Summary: We might become disappointed in our circumstances, but we can come to a plce where we trust God, even when we don't understand.
All right now, Luke Chapter 7. Turn your Bibles, open your Bibles. I hope you’re bringing your Bible to church. Okay, if you don’t, don’t feel bad. But I’d like it if you brought your Bible so you could read along with me, you can make notes in your Bible where you can think about things, things that you want to talk about later. Luke Chapter 7. Here’s the title of the talk this morning: Disappointed in Jesus, Disappointed in Jesus. Now, I know that sounds like something that shouldn’t be said in church but I think it’s- if we were, if we’re going to be at church that we can talk about what’s going on in our lives. If we were all honest, there’s been many times in most of our lives where we’ve been disappointed in God. Disappointed in the way things turn out. I mean disappointed in- in what’s happening around us. Maybe some of you are walking through a- a season of disappointment right now just not really, not really agreeing with that God’s doing in your life.
Now I want you to think about this story today, John the Baptist, we’ve talked about him already in this- in this series in Luke. John the Baptist is in prison as we open up Luke Chapter 7. And he’s- he’s sitting in prison and John- John was kind of a big deal. John was the- the young prophet, John was a- John was the young prophet that everyone came out to see. John was the one that people literally would walk miles, walk many, many miles out into the wilderness. If you read the story of John the Baptist, he didn’t really preach in town. He was out in the wilderness and people would walk miles out there to see John the Baptist, to listen to John the Baptist to marvel at this young fiery prophet.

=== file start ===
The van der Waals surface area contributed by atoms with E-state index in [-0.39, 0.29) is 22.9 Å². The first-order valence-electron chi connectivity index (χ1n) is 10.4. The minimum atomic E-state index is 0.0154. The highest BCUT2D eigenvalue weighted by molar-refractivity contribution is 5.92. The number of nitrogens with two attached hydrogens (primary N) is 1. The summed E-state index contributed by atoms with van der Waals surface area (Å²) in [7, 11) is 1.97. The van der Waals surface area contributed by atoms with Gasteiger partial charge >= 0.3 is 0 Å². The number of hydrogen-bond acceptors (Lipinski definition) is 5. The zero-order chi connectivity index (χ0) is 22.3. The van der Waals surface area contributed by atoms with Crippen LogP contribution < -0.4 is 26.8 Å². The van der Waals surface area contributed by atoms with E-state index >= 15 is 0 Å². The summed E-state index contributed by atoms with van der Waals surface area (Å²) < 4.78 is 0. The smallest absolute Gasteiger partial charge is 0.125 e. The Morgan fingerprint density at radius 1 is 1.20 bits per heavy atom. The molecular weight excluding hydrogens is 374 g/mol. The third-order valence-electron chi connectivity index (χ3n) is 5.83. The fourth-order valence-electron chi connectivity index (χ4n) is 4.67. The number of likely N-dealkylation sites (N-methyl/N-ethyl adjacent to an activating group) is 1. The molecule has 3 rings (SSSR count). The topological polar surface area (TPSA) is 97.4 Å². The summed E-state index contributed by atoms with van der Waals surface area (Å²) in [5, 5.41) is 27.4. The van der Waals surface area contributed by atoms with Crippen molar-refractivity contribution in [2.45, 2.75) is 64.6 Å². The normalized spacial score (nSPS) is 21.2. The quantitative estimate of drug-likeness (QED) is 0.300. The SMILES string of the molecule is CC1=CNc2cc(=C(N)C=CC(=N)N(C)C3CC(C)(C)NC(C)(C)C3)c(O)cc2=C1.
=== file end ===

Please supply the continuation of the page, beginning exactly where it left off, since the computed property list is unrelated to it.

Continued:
But John the Baptist got himself in trouble because Herod, the evil ruler of their province, Herod had married his brother’s wife and John the Baptist pointed out to Herod that he was a sinner, that he needed to repent, that his lifestyle was not pleasing the God. And so John the Baptist, because of his boldness in confronting this evil leader was thrown into prison by Herod himself. And I want you to think about this for a moment, can you imagine how awful his treatment was in prison. Can you imagine for a minute if Herod, Herod said “Go to prison.” Can you imagine Herod probably pulled the guards aside and said “Look, I want you to make sure that this guy gets special treatment.”
I mean, Herod was furious at this young man. Furious that he would point out some kind of sin. So John the Baptist was not just in prison. I believe John the Baptist was in the worst part of the prison getting the worst possible treatment, the worst possible food. He was in a cold, smelly, awful prison cell. Meanwhile, his cousin Jesus was all the buzz around town. He’s in prison, and Jesus is now the one getting all the big crowds. Jesus is the one now who everyone is talking about. And I believe that most people they- well they remember John the Baptist were not talking about John the Baptist the way that they once did.
John the Baptist was not the big deal anymore. John the Baptist was in some forgotten prison cell and I believe that John the Baptist knew his fate. John the Baptist knew that he was about to be John the Beheaded. Seriously, he knew what happened to people who got thrown into prison. He knew what happened to people who had the audacity to confront Herod: their lives suddenly ended with a- with a- axe across the neck. And he knew that- that most likely, that was his existence; that was his future. Jesus though was travelling around, crowds of people following him. And I believe John was struggling with some great disappointment.
Let’s read here in Luke Chapter 7 verse 18. Notice the language here, it says “John’s disciples” so these were men and women who were followers of John. They were probably believers in Jesus, but they were followers of John. It says “John’s disciples told him about all these things, calling two of them. So John’s disciples come back to the prison and say, “Hey, man, Jesus is, he’s kind of a big deal out there right now. You wouldn’t believe the miracles that’s happening.” In fact, I believe probably what happened was they said, “You know what? His crowds are bigger than your crowds, John. His miracles are more profound than your miracles.”
Good friends like that always pointing out how everyone else is better than you. Alright, so those are really good friends to have. Alright he says calling to them, he sent them to the Lord to ask, “Are you the one who was to come? Listen to this question, “Are you the one who was to come or should we expect someone else?” John the Baptist and Jesus knew each other. They- they- it’s not like they had not met. They were cousins. Do you remember the story of John the Baptist when Elizabeth was pregnant with John the Baptist. She was probably six or seven months pregnant and- and then Mary became pregnant by the power of the Holy Spirit.